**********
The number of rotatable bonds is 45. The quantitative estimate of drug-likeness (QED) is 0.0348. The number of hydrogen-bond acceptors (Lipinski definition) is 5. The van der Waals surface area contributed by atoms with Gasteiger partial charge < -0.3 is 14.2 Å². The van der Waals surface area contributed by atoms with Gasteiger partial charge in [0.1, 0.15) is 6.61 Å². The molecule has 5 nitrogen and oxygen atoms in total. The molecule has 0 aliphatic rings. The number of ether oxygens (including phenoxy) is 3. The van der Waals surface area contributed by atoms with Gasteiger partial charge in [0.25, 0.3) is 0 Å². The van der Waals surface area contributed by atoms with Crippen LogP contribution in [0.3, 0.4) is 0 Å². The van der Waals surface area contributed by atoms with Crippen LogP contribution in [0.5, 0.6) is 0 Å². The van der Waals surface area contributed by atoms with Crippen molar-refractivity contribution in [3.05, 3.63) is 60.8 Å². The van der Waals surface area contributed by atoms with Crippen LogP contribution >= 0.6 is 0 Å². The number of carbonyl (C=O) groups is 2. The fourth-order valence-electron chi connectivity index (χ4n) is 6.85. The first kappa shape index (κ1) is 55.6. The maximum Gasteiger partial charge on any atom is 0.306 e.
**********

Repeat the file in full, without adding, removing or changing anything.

The number of rotatable bonds is 45. The quantitative estimate of drug-likeness (QED) is 0.0348. The number of hydrogen-bond acceptors (Lipinski definition) is 5. The van der Waals surface area contributed by atoms with Gasteiger partial charge < -0.3 is 14.2 Å². The van der Waals surface area contributed by atoms with Gasteiger partial charge in [0.1, 0.15) is 6.61 Å². The molecule has 5 nitrogen and oxygen atoms in total. The molecule has 0 aliphatic rings. The number of ether oxygens (including phenoxy) is 3. The van der Waals surface area contributed by atoms with Gasteiger partial charge in [0.25, 0.3) is 0 Å². The van der Waals surface area contributed by atoms with Crippen LogP contribution in [0.3, 0.4) is 0 Å². The van der Waals surface area contributed by atoms with Crippen LogP contribution in [0.5, 0.6) is 0 Å². The van der Waals surface area contributed by atoms with Crippen molar-refractivity contribution in [3.05, 3.63) is 60.8 Å². The van der Waals surface area contributed by atoms with Crippen LogP contribution >= 0.6 is 0 Å². The number of carbonyl (C=O) groups is 2. The fourth-order valence-electron chi connectivity index (χ4n) is 6.85. The first kappa shape index (κ1) is 55.6. The maximum Gasteiger partial charge on any atom is 0.306 e.